GENDER

State ballot Question 3, which asks voters if they want to keep a transgender civil rights law, has put the spotlight on bathrooms. But the marketplace for bathrooms isn’t waiting for election day. There’s a wide range of changes underway.

From left, NEPR's Kari Njiiri, Matt Wilder of the Yes on 3 campaign, and Andrew Beckwith of the No on 3 campaign.
Joyce Skowyra / NEPR

Massachusetts ballot Question 3, if passed, would keep in place a 2016 state law that protects transgender people from discrimination in restaurants, stores, movie theaters and other public spaces.

People who were born in New York City and do not identify as male or female can now select the gender-neutral designation of X on their birth certificates.

Mayor Bill de Blasio signed the provision into law last week. In 2014, the city passed a law that removed the requirements of surgery and legal name-change for transgender people who wished to change the gender designated on their birth certificate from female to male or male to female.

Should the law that prohibits discrimination on the basis of gender identity in places of public accommodation be removed from the books? That’s one of the questions that will be placed in voters’ hands in the coming weeks.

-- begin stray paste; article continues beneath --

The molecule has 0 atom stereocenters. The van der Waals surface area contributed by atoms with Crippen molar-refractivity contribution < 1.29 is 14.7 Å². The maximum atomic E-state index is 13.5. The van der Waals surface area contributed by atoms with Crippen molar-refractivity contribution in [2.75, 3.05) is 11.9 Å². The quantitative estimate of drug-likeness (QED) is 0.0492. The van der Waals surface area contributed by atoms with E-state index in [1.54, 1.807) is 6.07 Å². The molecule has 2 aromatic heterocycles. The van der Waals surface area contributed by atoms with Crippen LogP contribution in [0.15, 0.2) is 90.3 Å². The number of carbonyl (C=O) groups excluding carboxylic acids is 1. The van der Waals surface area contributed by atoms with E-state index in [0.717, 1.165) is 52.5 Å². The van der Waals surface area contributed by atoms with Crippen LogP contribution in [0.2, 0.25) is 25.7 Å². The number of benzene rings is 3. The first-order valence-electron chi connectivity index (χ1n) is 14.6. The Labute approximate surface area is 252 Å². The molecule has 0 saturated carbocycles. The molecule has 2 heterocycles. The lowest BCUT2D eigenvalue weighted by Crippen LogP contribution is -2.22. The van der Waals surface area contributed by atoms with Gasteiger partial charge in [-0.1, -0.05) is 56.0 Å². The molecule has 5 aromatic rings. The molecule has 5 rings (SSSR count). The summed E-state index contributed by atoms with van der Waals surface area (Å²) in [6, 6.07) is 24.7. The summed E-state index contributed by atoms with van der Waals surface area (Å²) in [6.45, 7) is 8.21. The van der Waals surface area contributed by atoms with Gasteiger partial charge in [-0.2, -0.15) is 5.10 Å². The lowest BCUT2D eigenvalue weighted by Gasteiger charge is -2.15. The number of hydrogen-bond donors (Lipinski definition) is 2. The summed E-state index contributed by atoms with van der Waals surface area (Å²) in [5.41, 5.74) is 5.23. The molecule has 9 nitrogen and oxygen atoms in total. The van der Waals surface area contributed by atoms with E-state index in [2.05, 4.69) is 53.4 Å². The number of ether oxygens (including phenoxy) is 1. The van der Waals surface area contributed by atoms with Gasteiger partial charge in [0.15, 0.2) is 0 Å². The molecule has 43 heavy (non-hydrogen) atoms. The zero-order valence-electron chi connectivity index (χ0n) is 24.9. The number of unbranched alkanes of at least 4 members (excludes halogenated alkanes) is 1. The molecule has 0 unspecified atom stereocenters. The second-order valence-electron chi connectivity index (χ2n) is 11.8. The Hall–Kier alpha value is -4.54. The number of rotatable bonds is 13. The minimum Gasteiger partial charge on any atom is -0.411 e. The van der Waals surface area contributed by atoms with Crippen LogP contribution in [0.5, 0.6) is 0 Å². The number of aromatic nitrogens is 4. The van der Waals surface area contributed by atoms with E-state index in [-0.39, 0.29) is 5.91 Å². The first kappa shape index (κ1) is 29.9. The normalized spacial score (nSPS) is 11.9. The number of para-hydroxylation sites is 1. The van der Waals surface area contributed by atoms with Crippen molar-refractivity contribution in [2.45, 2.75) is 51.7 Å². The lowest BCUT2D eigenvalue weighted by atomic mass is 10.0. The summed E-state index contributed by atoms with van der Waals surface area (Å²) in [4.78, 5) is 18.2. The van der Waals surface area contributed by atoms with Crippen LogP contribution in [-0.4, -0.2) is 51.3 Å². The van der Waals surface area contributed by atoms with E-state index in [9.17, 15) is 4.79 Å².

The law under consideration mandates that it’s illegal to deny service to transgender people in hotels, stores, restaurants or other public places.

It was overwhelmingly passed by the Legislature and signed by Gov. Baker, and has been in effect for just over two years.

The trauma of sexual assault or harassment is not only hard to forget; it may also leave lasting effects on a woman's health. This finding of a study published Wednesday adds support to a growing body of evidence suggesting the link.

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